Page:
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When Should I Clip a Random Vibration Signal?


The goal of vibration testing is to reflect the operational environment of a product as closely as possible. However, engineers may manipulate a vibration signal to meet the shaker system limits or test objectives.

Clipping—a method of signal manipulation—limits the drive voltage peaks, but many incorrectly believe it also limits the peak accelerations measured on the device under test (DUT). Therefore, Vibration Research (VR) has previously dissuaded engineers from using clipping to protect a shaker or DUT, as it does not function well for this purpose.

Yet, engineers still apply these standard methods because they want to protect their shakers from damage. Therefore, VR developed a new signal clipping method that manipulates the control rather than the drive. In the past, VR only suggested signal clipping to limit the drive voltage. Now it can confidently recommend clipping on the control to meet shaker limits.

Random Vibration Testing and Gaussian Distribution

Most modern vibration controllers assume a Gaussian distribution of random vibration. Statistically, this means random vibration data have a symmetrical distribution around the mean value.

A Gaussian distribution indicates how many values fall within a certain standard deviation from the mean value of 0. The kurtosis—or the deviation of acceleration peaks from the mean—of Gaussian random data falls within ±3 sigma (σ) 99.73 percent of the time. The remaining percentage can be significant depending on the control system and device under test.


The probability of a Gaussian random signal falling within ±4σ is 99.99 percent. However, peaks up to 5σ (5x the test’s root-mean-square (RMS) level) or more are possible. RMS determines the average intensity (amplitude) in the random spectrum. These peaks may exceed the shaker limits for acceleration, velocity, or displacement (stroke) or damage a sensitive product.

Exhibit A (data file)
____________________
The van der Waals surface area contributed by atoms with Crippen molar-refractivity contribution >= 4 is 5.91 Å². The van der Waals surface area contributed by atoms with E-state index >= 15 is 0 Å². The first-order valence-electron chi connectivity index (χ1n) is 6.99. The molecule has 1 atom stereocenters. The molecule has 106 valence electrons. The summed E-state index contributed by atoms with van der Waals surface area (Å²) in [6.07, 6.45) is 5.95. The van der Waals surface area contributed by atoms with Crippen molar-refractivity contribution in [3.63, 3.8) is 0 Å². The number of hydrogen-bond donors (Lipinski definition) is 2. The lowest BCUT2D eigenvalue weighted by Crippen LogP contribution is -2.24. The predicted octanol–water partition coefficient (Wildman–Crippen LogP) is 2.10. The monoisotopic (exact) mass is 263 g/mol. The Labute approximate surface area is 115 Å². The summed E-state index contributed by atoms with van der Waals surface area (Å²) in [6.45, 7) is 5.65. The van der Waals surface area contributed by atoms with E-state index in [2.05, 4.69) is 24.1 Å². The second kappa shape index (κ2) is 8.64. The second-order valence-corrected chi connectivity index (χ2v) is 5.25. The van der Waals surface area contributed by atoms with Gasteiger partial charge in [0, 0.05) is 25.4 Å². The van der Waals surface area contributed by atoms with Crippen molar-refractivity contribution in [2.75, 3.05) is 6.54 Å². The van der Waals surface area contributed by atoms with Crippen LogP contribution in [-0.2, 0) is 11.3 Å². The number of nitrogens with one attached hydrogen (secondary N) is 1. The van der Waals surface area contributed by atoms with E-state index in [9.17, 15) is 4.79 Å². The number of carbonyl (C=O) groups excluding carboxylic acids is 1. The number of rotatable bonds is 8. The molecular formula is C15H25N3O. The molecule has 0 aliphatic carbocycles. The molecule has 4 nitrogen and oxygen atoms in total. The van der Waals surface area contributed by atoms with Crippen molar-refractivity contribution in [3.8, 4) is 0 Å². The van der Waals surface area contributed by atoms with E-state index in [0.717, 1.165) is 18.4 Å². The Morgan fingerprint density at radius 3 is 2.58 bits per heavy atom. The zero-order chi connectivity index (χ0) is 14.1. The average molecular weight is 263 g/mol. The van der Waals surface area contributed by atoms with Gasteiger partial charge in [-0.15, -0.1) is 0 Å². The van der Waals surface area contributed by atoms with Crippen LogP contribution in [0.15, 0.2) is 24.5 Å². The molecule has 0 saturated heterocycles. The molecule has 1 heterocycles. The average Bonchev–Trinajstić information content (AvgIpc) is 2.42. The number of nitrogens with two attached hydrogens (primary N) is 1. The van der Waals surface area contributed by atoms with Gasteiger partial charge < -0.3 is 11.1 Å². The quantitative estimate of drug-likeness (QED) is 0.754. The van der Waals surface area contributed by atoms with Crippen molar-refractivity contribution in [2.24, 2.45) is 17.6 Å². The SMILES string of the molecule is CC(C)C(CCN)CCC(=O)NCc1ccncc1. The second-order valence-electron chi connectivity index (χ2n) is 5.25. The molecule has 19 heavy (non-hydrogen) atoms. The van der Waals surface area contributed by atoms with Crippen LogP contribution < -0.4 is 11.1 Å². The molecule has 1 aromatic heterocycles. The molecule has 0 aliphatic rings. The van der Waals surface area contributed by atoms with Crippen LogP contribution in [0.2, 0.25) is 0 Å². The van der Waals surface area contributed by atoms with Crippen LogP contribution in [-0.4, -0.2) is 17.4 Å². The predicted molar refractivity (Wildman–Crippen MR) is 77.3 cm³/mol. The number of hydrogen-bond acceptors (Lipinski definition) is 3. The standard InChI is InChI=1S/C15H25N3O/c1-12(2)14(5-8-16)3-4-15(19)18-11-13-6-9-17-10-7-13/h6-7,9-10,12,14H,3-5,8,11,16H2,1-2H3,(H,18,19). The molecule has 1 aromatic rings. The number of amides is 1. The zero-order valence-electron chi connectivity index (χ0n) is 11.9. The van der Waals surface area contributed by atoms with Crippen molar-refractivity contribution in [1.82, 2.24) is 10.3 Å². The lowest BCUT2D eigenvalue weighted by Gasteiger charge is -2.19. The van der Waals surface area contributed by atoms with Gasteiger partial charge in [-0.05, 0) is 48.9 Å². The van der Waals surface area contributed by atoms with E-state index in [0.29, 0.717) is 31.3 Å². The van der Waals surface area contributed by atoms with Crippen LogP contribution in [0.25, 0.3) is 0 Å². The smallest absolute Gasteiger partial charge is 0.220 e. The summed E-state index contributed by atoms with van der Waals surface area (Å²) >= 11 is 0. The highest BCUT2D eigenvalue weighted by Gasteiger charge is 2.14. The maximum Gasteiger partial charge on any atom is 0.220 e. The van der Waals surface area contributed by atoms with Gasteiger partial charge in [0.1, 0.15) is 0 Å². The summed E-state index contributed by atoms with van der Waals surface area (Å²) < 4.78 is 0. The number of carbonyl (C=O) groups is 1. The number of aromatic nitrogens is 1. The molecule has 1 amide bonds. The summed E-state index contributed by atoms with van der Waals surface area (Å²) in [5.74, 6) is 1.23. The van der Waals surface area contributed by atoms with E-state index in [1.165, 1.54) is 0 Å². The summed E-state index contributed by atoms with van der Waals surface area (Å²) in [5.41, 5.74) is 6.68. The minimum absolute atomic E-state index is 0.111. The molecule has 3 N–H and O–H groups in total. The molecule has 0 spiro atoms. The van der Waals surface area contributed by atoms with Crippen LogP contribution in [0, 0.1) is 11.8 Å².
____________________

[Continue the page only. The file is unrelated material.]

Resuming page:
What is Clipping?

Standard clipping methods limit, or clip, the voltage of the drive output, which reduces the extreme voltage peaks but distorts the signal so that it is no longer Gaussian. These methods give the illusion of minimizing constraints on the shaker system but only affect the drive output.

Experiments by George Fox Lang and Philip Van Baren found that clipping the drive signal does not produce an equivalent limit of the control acceleration [1]. This finding means that standard clipping does not limit the movement on the shaker table. It protects the amplifier but not necessarily the shaker or DUT.

Additionally, the resulting signal’s response may not show indications of clipping, but its statistics may. A clipped signal will generate flat spots, and sharp transitions in the time waveform will lead to high-frequency distortion in the frequency domain analysis graphs (FFT, PSD, etc.). While the in-band PSD will only be slightly affected by this distortion (or not at all), it will increase the out-of-band energy, especially in the upper-frequency band. Moreover, a product may be undertested if the test profile omits high-amplitude peaks.

Engineers apply standard clipping thinking it will protect their shakers from damage. They require a method where they can be confident that the clipping will change the shaker motion statistics.

TruClip™ Method

TruClip is a new clipping method developed by VR that utilizes closed-loop control to reduce high sigma peaks on the shaker table. It applies clipping to the control measurement and minimizes the chance of exceeding acceleration, velocity, or displacement limits.

TruClip applied to acceleration data.

TruClip is an innovation that performs clipping on the control instead of the drive. The user can filter the signal to displacement, velocity, or acceleration before clipping to reduce sigma peaks on different measurement types.

When Should I Clip a Random Vibration Signal?

Engineers typically turn to clipping when experiencing issues with shaker system control. Shakers have limits for force, mass, acceleration, velocity, displacement (stroke), and drive voltage. Scenarios in which engineers may apply clipping include:

  • Minimizing extreme peaks experienced by a sensitive DUT
  • Running a test near the maximum displacement, velocity, or acceleration of the shaker
  • Running a test near the maximum voltage of the amplifier
  • Running a test that only requires a specific acceleration, velocity, or displacement range

Standard (voltage) clipping methods solely affect the drive output and reduce the voltage (and, as an effect, current). Engineers can apply standard clipping when testing near the amplifier’s maximum voltage/current limits. There is direct control of the voltage output, so voltage clipping is precise. Engineers should not use standard clipping methods to meet shaker/DUT limits.

TruClip affects the control measurement on the shaker and reduces peak acceleration, velocity, or displacement. Engineers can apply TruClip when running a test near the maximum A/V/D of the shaker. There is always some error in the control, which leads to some variability in the precision of TruClip. The better the shaker system, the more accurate the clipping.

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